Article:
Slovenians collect EUR 2.3m in seven days for boy treatment
Ljubljana, 30 September - A major charity campaign underway in Slovenia for the past week saw individuals, charities, institutions, clubs, and associations collect some EUR 2.3 million for the treatment of a 19-month-old boy with spinal muscular atrophy.
The parents of the 19-month Kris started the campaign last Monday after learning that their son could receive a potentially life-saving dose of treatment, which, however, is not available in the EU yet.
The drug could be administered only in the US but at the price of EUR 2.3 million.
The boy would need a single dosage of the Zolgensma gene therapy but would need to receive it before he turns two to be effective, meaning in the next four months, the parents said in their message to the public.
The public reacted immediately and collected EUR 1.5 million in a matter of days, as the story of Kris went viral in Slovenia.
Several top athletes and musicians joined the campaign, including basketball star Luka Dončič, the national volleyball team and even Italian motorcyclist Valentino Rossi. Several fund-raising events and concerts have also been organised.
The campaign, in which medical experts too spoke in favour of the Zolgensma treatment, however, raised the question of why the treatment could not be covered by the health insurance.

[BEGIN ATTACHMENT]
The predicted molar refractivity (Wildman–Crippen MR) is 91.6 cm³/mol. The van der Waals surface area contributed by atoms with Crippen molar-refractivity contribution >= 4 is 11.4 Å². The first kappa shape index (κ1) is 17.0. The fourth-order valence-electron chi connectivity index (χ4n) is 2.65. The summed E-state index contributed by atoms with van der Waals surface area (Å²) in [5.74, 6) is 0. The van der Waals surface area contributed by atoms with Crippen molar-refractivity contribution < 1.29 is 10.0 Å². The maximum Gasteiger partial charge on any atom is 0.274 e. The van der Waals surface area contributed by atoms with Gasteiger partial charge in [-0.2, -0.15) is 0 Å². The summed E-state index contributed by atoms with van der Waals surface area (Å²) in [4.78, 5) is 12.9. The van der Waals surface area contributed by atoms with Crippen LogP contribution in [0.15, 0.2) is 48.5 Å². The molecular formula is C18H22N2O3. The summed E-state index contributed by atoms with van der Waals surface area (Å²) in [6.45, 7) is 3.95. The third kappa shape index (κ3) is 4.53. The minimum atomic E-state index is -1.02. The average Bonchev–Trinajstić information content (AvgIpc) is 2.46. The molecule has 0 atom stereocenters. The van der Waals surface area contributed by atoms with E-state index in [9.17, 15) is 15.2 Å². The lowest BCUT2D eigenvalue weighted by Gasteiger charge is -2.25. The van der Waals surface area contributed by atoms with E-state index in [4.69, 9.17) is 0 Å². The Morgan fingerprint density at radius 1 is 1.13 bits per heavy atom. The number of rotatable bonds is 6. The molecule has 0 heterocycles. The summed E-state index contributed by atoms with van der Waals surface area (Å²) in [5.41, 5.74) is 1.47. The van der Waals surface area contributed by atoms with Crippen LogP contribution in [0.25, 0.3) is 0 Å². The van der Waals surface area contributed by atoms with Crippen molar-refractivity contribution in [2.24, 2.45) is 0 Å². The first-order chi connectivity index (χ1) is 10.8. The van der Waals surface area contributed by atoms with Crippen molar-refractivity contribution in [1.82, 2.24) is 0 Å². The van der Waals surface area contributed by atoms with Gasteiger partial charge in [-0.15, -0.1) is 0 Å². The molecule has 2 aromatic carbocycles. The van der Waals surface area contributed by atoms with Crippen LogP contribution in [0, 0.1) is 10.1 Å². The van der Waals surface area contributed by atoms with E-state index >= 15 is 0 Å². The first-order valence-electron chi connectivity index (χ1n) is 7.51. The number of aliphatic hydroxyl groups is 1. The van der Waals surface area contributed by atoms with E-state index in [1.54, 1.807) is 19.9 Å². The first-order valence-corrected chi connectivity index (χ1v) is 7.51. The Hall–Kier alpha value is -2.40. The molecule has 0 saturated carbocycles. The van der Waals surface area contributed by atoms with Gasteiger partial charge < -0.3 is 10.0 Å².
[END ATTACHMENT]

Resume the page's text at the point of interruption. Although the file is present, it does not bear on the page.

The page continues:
The ZZZS health fund responded that the boy was already receiving Spinraza, a Food and Drug Administration-approved treatment, while the Zolgensma treatment has not been approved by the European Medicines Agency (EMA) yet.
The price of annual treatment with Spinraza in the first year tops EUR 400,000 and the medicine is currently available in Europe only to children from the wealthiest countries, the ZZZS said.
EMA is expected to greenlight the Zolgensma treatment at the beginning of next year.
Meanwhile, the opposition Democrats (SDS) have requested that an emergency session of the parliamentary Health Committee be called to discuss issues relating the treatment of rare diseases. The party wants to see a rare disease register set up and talk about treatment funding.